“If you squint the right way, you will notice there are graphs are everywhere”. This is a line from a Research blog at Google “Large scale graph computing at Google”. Transportation problems, disease outbreaks, computer networks and social networks all use graph in one way or another. Social networks of today, with friends of Facebook, followers in Twitter and connections in LinkedIn are all clearly graphs. The billions of pages in the World Wide Web with incoming and outgoing links is a massive directed graph.

Pregel is Google’s computing model for graph processing. Google came up with this programming model to compute Page Ranks of individual web sites. Pregel is a powerful framework for processing of directed graphs. A directed graph has vertices and edges. Edges are directed towards or away from the vertices. Pregel is a highly scalable model and is well suited for Web Scale problems. It is capable of processing directed graphs with billions of vertices and trillion of edges.

The Map Reduce paradigm with its message passing mechanism is not particularly well suited for this purpose. Map Reduce is capable of processing several documents, images, or matrices in parallel. But handling directed graphs with Map-reduce the combiners/reducers have to wait for the mappers to finish their tasks. In Pregel programs are executed as a sequence of iterations in which each vertex receives messages sent to it in the previous iteration, execute code, and send messages to other vertices. Each vertex can modify its state and the topology of the graph

Here is a the model of the Pregel.

This picture is taken from the lecture in Web Intelligence and Big Data course by Gautam Shroff on Coursera

Pregel works on a sequence of iterations known as supersteps. In each superstep, S, each vertex will receive messages sent to it in the previous superstep S-1, executes a user-defined function specified for the vertex and sends messages to other vertices which they will receive in superstep S+1. The supersteps at all vertices are conceptually supposed to occur in parallel. At each superstep the vertex can alter its state and the state of the outgoing edges. The synchronicity of the model is what makes the model semantically manageable.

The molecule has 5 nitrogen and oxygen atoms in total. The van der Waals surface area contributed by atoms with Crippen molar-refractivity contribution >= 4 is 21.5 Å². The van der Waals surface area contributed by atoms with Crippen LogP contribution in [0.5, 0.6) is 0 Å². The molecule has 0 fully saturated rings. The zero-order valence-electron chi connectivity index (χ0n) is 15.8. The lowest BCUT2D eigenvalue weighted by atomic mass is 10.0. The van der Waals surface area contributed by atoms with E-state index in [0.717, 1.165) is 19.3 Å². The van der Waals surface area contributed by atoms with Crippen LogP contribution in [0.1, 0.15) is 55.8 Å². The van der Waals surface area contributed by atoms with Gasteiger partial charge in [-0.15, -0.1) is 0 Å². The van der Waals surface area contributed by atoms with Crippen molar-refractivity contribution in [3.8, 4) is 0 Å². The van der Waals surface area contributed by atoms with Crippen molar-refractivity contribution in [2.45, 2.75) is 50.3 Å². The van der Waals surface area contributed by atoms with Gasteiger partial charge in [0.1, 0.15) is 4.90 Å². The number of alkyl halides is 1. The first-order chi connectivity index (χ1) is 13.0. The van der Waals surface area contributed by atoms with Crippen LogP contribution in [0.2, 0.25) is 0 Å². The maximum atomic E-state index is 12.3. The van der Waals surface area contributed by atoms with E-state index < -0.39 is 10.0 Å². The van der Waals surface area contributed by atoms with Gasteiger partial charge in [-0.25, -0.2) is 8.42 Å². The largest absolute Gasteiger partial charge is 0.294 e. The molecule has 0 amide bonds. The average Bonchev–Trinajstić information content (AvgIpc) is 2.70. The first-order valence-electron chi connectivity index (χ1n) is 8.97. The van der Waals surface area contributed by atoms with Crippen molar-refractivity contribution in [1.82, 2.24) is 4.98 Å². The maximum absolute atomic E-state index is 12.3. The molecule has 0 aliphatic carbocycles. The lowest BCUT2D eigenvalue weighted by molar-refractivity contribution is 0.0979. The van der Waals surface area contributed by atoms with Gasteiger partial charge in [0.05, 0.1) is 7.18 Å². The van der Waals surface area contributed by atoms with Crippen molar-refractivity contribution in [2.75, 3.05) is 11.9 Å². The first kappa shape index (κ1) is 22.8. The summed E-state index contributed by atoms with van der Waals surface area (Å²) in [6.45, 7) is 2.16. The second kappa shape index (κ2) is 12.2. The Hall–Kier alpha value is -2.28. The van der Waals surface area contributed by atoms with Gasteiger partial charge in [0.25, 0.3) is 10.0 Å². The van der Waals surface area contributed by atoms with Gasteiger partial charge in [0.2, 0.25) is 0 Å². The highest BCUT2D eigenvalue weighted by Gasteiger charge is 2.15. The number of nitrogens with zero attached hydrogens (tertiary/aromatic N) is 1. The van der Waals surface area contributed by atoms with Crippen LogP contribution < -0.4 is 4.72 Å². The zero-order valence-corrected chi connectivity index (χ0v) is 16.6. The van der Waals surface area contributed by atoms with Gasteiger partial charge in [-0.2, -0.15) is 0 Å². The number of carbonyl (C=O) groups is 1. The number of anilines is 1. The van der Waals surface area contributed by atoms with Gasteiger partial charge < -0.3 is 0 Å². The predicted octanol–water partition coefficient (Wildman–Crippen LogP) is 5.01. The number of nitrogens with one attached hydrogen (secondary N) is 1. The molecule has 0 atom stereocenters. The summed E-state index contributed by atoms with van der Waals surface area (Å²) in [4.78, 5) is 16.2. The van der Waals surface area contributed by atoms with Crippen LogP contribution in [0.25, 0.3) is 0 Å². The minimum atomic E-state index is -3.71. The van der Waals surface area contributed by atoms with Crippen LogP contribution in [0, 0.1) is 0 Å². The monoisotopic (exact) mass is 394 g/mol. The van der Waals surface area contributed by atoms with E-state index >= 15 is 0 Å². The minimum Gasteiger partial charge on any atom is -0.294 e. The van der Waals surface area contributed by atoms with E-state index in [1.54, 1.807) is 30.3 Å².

Pregel is realized on hundreds of commodty serves. The input to the Pregel model is a directed graph. During initialization the vertices are partitioned and each server receives a set of vertices. Each vertex is associated with a modifiable user defined value.

In each superstep each node computes the user defined function in parallel using the message sent to it in the previous superstep. A vertex can modify its state, the outgoing edges or the topology of the graph.

Pregel has been used for a variety of different problems ranging from determining Page Rank, Shortest path etc. Vertices are first class citizens in Pregel. Algorithms terminate by a process of voting to halt. When all vertices vote to halt then the computation in Pregel is assumed to have completed. The algorithm as a whole terminates when all the nodes have voted to halt and there are no messages in transit.

A simple example of how Pregel determines the maximum value is illustrated in the original Google research paper Pregel: A System for Large-Scale Graph Processing.

The pseudo code for this can be written as

compute(){

i_val := val

while (m) {

if (m > val) {

val = m;

}

else if (i_val == val) {

vote_to_halt

}

else {

for each neighbor v

send_message(v, val)

}

}

In the above diagram the 4 vertices are initialized with the values shown. In superstep 1,

vertices 3 & 6 exchange their values. While 3 updates its value to 6 at its vertex, vertex 6 drops it and vote to halt. Similarly vertex 1 will update its value to 6 while vertex 2 which receives the value 1 will vote to halt. In superstep 2vertex 2 will receive the value 6 from the vertex to its right, will be woken up and will update its value. In superstep 3 no messages are passed and all nodes would have now voted

Another interesting application is the evaluation of Page Rank. Page Rank essentially determines the probability of hitting a Page if a surfer clicked links on a Web page at random.

Page Rank is evaluated iteratively as follows (source wkipedia.org)

This can be done iteratively through Pregel as below

virtual void Compute(MessageIterator* msgs) {

if (superstep() >= 1) {

for (; !msgs->Done(); msgs->Next()) {

sum += msgs->Value();

*MutableValue() = 0.15 / NumVertices() + 0.85 * sum; – – > (A)

}

if (superstep() < 30) {

const int64 n = GetOutEdgeIterator().size();

SendMessageToAllNeighbors(GetValue() / n); – – > (B)

} else {

VoteToHalt();

}

}

}

The Pregel computation is initialized such that in superstep 0, the value of each vertex

is 1 / NumVertices() . In each of the first 30 supersteps, each vertex sends along each outgoing edge its tentative PageRank divided by the number of outgoing edges (see step B above).

Starting from superstep 1, each vertex sums up the values arriving on messages into sum and sets its own tentative PageRank to 0.15/NumVertices() + 0.85 * sum (see step A) After reaching superstep 30, no further messages are sent and each vertex votes to halt.

Clearly the computation of PageRank of the pages indexed by Google in the World Wide Web consisting of billions of pages can be computed fairly efficiently by Pregel.

Pregel also includes ‘combiners’ that perform functions like SUM, MIN,MAX and AVERAGE to save computational steps.

Pregel also includes checkpointing where vertices save their states to revert to a previous state in case of failure.

The synchronous methodology of Pregel helps in avoiding issues of deadlocks and races which are prevalent in asynchronous communicating programs.

Pregel is a powerful programming model which will find applications in many Web Scale applications in the future.